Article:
“The new purpose of commerce is to provide the tools, platforms, and relationships, digital or human, that enable individuals to live the lives they choose.”
Soshana Zuboff – American scholar at Harvard and author of the book “The Age of Surveillance Capitalism”
Over the past 200 years, the idea of investing capital into profitable, economic endeavors has contributed to a degree of wealth creation like never experienced in the history of humankind. The concept of investing, to gather liquid funds in order to enable or secure more funds, creates opportunity. We’ve seen microcredits from banks and private individuals enabling farmers to build sustainable businesses, human capital investments as an enabler for poor students to say goodbye to the working-poor. And there are new, inclusive forms of possibilities to raise money: Compiled by many, crowdfunding and crowd investing help small charities and groups get their voices heard, their ideas spread and their small businesses realized. The growing impact investment market provides capital to address the world’s most pressing challenges with the goal to make money, whilst also making the world a better place. And with cryptocurrencies gaining in popularity, early-stage technology companies learned how to raise finances with Initial Coin Offerings (ICOs), another form of crowdfunding, where participants were given tokens instead of equity.
From ancient investors in Mesopotamia to twenty-first-century hedge funds, to new age ICO’s, humans have sought to grow their wealth by investing. For thousands of years, money was tethered to physical objects, like shells, salt, and precious metal coins. For this reason, growth was limited. It was not until the time of capitalism that the economy freed itself from these limitations when a new system emerged based on trust in the future. In this new system, people agreed to represent imaginary goods (those that did not yet exist in the here and now) with credit. By creating incentives for entrepreneurs to reallocate resources from unprofitable channels into areas where consumers place more value, capitalism has been a highly effective vehicle for economic growth. Funding is the fuel on which businesses and projects run. And through the mechanism of investing, capital can grow. One can say: Capitalism moves and energizes the world.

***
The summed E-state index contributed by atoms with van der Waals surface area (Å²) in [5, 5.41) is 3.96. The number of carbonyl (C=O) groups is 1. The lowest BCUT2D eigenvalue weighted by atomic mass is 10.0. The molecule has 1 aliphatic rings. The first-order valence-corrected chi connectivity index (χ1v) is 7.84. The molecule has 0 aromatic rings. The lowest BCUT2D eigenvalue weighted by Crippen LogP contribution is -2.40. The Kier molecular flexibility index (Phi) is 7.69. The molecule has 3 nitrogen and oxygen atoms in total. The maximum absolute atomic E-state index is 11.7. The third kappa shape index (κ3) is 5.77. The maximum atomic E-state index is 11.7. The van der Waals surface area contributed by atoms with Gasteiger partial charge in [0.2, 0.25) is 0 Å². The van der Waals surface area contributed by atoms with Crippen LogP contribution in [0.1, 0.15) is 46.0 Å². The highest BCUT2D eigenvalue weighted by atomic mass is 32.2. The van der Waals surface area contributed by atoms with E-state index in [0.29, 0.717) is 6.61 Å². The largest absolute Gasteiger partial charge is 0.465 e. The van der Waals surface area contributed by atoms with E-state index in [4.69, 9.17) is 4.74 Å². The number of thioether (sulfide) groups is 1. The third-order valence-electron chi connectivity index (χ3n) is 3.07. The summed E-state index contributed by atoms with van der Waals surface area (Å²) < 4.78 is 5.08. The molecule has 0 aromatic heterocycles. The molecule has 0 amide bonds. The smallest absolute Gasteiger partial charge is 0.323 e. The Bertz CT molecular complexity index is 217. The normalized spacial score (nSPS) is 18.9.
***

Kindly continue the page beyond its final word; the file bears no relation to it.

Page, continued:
But there is a downside. A decade after the financial crisis, capitalism is held responsible for a variety of significant societal ills, the most prominent being severe inequality in wealth. This will be more evident than ever as the world seeks recovery post Covid 19. The capitalist investment structures of today cause and promote a few fundamental problems which we explain below.
Unequal access to investment markets
Firstly, not everyone has equal access to investment markets. Today, large portions of the population are excluded from the possibility of investing. The stock market is one of the few investment markets technically accessible to ordinary citizens, and even that phenomena is relatively new. The accessibility to other markets, such as commodities or real estate, only exists in theory. Why? The prerequisite for participation in these markets is a high level of capital, and therefore these markets are dominated by large investors, perpetuating the wealth divide. It is impossible to create substantial profits in these markets without access to significant amounts of capital. And the same actually holds for the stock market. Although individual investors with small assets can technically trade stocks, their ability to realize significant profits is limited due to their limited capacity to create leverage and to balance risks reasonably. So, although markets should be accessible to everybody in a free society, in reality, they are not. This is the paradox of accessibility.
What if we could create an investment market where everyone has access, regardless of whether someone has a lot or a little capital?
Rich people get richer